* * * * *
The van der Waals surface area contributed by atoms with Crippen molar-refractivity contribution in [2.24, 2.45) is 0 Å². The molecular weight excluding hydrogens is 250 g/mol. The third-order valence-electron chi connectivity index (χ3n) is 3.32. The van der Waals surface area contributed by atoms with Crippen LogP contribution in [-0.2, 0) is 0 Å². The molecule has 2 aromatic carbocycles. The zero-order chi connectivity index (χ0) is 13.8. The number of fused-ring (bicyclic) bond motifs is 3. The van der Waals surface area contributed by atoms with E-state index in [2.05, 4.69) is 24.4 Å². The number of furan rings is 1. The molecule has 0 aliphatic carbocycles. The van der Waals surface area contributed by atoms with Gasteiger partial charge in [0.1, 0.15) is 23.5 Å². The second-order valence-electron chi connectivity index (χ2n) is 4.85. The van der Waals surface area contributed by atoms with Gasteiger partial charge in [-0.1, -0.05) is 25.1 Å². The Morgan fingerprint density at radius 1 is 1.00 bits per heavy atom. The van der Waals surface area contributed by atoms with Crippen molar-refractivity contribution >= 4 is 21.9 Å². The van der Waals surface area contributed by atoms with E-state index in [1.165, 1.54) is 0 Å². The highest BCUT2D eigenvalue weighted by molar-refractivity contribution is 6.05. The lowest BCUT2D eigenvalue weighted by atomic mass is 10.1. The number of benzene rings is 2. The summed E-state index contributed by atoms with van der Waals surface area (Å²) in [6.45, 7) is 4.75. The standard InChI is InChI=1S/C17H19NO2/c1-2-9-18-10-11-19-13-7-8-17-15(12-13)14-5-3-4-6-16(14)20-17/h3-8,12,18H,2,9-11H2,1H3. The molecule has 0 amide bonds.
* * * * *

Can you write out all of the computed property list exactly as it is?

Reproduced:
The van der Waals surface area contributed by atoms with Crippen molar-refractivity contribution in [2.24, 2.45) is 0 Å². The molecular weight excluding hydrogens is 250 g/mol. The third-order valence-electron chi connectivity index (χ3n) is 3.32. The van der Waals surface area contributed by atoms with Crippen LogP contribution in [-0.2, 0) is 0 Å². The molecule has 2 aromatic carbocycles. The zero-order chi connectivity index (χ0) is 13.8. The number of fused-ring (bicyclic) bond motifs is 3. The van der Waals surface area contributed by atoms with E-state index in [2.05, 4.69) is 24.4 Å². The number of furan rings is 1. The molecule has 0 aliphatic carbocycles. The van der Waals surface area contributed by atoms with Gasteiger partial charge in [0.1, 0.15) is 23.5 Å². The second-order valence-electron chi connectivity index (χ2n) is 4.85. The van der Waals surface area contributed by atoms with Gasteiger partial charge in [-0.1, -0.05) is 25.1 Å². The Morgan fingerprint density at radius 1 is 1.00 bits per heavy atom. The van der Waals surface area contributed by atoms with Crippen molar-refractivity contribution >= 4 is 21.9 Å². The van der Waals surface area contributed by atoms with E-state index in [1.165, 1.54) is 0 Å². The highest BCUT2D eigenvalue weighted by molar-refractivity contribution is 6.05. The lowest BCUT2D eigenvalue weighted by atomic mass is 10.1. The number of benzene rings is 2. The summed E-state index contributed by atoms with van der Waals surface area (Å²) in [6.45, 7) is 4.75. The standard InChI is InChI=1S/C17H19NO2/c1-2-9-18-10-11-19-13-7-8-17-15(12-13)14-5-3-4-6-16(14)20-17/h3-8,12,18H,2,9-11H2,1H3. The molecule has 0 amide bonds.